Is a federal UK how best to keep it together?

Philip Johnston writes in The Telegraph:

The all-party Constitutional Reform Group (CRG) has just published proposals for a new Act of Union that would effectively turn the county into a federation, with four self-standing national units voluntarily pooling their sovereignty to a central administration. At its most radical, the plan would see an English Parliament and the replacement of the House of Lords with a new second chamber drawn from the four parts of the UK.

The proposals “start from the position that each of England, Scotland, Wales and Northern Ireland is a unit that both can and should determine its own affairs to the extent that it considers it should; but that each unit should also be free to choose to share, through an efficient and effective United Kingdom, functions which are more effectively exercised on a shared basis”.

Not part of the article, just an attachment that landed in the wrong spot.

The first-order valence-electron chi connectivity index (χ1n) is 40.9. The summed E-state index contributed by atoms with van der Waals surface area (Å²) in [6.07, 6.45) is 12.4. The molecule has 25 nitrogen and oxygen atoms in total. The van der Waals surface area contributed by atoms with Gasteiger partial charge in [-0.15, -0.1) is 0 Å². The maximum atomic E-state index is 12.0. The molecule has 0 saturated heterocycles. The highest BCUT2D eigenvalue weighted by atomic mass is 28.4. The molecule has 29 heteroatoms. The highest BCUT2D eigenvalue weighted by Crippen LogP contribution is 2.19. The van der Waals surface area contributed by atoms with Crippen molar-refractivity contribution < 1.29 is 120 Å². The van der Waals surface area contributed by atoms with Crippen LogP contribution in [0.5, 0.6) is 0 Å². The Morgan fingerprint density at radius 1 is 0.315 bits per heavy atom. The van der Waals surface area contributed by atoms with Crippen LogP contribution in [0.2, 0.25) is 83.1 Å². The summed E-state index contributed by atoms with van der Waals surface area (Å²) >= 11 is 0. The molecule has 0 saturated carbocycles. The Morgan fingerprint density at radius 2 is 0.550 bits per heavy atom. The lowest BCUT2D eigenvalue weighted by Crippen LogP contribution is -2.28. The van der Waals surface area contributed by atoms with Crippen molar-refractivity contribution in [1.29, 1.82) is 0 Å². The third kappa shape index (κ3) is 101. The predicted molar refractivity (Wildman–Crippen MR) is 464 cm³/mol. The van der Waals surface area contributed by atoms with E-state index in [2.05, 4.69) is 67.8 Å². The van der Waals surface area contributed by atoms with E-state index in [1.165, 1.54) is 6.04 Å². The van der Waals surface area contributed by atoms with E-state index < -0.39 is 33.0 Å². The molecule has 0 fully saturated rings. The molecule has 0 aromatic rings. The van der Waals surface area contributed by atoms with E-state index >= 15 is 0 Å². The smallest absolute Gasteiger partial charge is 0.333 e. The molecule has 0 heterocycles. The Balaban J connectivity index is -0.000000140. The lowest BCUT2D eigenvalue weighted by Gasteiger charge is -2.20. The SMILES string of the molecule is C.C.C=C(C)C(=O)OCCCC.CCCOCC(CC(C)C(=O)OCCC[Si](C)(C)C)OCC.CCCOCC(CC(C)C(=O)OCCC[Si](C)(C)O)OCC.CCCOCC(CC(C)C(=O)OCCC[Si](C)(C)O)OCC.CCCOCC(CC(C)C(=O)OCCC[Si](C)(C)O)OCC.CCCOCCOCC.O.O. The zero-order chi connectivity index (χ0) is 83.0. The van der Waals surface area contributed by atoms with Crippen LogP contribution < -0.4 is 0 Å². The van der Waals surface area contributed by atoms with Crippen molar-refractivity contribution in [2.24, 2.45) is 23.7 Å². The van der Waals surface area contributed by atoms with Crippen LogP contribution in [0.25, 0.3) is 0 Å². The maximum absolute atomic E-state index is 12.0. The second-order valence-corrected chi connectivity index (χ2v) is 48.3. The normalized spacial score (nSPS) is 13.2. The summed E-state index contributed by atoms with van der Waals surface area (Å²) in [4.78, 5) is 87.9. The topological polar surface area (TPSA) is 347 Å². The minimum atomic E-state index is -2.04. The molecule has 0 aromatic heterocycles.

Common UK functions might include the constitutional monarch as head of state, national security, foreign affairs and defence, human rights, immigration, the supreme court, the currency, a central bank, some taxation powers, and the civil service. Everything else would be controlled by the nations and regions

This is a complete reversal of what happens now, where a central government devolves power to the periphery as it sees it fit.

This is the model which I think will best preserve the UK. Four national parliaments and one UK Parliament that has a limited role.

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